This buttercup meadow is just outside Arnside, and I'm ashamed to admit I had never looked in it until this year. As well as the field buttercups (Ranunculus acris), it is also full of yellow rattle (Rhinanthus minor). Otherwise it is not enormously species rich, but it is a beautiful sight at this time of the year nevertheless. Most of the grasslands in this area are used for silage and are heavily fertilised, and the fields are bright green and grass dominated. Although this field has been silaged in the past, it looks this year as if it to be cut for hay.
Brokenbanjo and I had a walk to the river at lunchtime, and I tried and failed to get the picture I wanted using my new tripod of water flowing over the weir. The mistake I made was not taking the remote control. We learn from our mistakes.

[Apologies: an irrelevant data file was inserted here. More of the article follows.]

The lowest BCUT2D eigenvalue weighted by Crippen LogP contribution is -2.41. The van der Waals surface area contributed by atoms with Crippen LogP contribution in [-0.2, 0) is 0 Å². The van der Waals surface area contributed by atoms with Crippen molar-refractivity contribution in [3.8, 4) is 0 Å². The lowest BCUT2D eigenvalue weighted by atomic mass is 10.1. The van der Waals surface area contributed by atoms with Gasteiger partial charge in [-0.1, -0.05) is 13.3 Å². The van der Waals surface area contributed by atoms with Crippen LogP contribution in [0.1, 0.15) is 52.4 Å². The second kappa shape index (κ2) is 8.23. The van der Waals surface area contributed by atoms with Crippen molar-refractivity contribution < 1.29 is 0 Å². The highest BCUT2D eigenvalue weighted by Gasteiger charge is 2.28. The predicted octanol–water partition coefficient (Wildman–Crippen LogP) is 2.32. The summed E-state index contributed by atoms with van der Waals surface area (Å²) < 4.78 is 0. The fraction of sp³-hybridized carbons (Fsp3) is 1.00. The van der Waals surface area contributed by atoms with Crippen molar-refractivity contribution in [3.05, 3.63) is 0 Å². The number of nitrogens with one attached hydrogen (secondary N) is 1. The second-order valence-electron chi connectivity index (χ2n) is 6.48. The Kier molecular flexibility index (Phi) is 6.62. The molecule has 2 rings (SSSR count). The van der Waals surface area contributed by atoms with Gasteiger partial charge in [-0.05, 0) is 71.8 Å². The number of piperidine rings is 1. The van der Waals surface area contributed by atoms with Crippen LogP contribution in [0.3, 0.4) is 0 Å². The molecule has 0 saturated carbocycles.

And speaking of mistakes, Kate from the Bishop Wilton Local History Society corrected my facts about the village Poor Lands reported in last Saturday's blip. The Poor Lands were actually given to the Parish as a charitable gesture, to be rented out and the money used for the Poor of the Parish. I had thought that they were used by landless villagers to make hay for a cow or sheep. I suspect this was the infirmity of my memory, rather than that of my father-in-law. Anyway, the good thing was that whoever rented the fields did not improve them agriculturally, and they remain as an oasis of biodiversity in an intensively farmed landscape.